Barack Obama says a John McCain victory would amount to a third term of the Bush presidency. What he doesn’t say: an Obama victory would, too.
While both nominees love to talk about their big agendas for change, whoever wins will take office with their obligations defined and options constrained by what Bush dumps on their lap.
The focus right now – and probably for many months to come – is the bailout binge aimed at saving our financial system. All told, the government will likely put more than $1 trillion on the line (with hope the money will be recouped down the road).
Then there are the two wars, in Iraq and Afghanistan. The combined cost is fast approaching $1 trillion, too – and both will eat up the time and budgets of the next president.
Then there is also the prescription drug benefit Bush added to Medicare. It carries a projected price tag of nearly $700 billion over ten years and serves as a powerful reminder of how big – untenably big, many experts say – our entitlement programs have grown.
As the candidates debate the nuances of their health care plans or tax cuts, consider:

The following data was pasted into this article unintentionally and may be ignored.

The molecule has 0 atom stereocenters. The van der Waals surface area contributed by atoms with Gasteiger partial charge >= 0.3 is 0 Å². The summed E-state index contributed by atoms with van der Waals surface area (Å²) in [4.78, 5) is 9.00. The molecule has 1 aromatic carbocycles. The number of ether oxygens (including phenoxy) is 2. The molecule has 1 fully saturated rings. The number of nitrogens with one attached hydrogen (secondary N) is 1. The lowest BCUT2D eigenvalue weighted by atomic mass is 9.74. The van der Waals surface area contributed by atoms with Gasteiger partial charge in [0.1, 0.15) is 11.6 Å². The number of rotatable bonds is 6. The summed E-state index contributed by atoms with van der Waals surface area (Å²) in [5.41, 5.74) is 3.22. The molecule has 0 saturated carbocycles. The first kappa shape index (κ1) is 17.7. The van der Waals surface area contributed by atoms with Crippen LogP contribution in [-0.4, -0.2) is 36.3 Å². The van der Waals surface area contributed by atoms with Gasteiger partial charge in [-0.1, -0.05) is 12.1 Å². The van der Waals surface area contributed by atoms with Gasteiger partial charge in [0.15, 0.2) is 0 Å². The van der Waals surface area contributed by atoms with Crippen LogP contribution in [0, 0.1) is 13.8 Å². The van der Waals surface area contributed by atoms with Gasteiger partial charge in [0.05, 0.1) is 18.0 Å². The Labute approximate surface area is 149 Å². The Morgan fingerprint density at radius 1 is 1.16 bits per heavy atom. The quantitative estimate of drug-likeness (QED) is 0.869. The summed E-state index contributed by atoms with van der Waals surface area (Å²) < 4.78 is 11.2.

How can you cut taxes when the government is so deep in the red? The budget deficit is projected to top $400 billion – and that was before the bailout.
How can you expand health care coverage when the country is broke? The federal debt is now expected to top $11 trillion by 2010.
How can you focus on “earmarks” and “waste” when everyone knows they make up a meaningless fraction of the federal budget?
How you tackle spending without a serious discussion of serious cuts to Medicare and Social Security, which account for 43.5 percent of federal spending?
How can you focus on anything but war, when you inherit two conflicts with outcomes that are very much in doubt? (U.S commanders say the war in Afghanistan is going worse then ever and will require many more troops to win.)
A lesson of the Bush binge is the awesome weight of the choice for president. His eight years of surprises shows that you never know exactly what you’re voting for.
He ran as a compassionate conservative who promised to restrain spending and practice a humble foreign policy. Instead, he launched two big wars and oversaw the biggest expansion of federal government in history.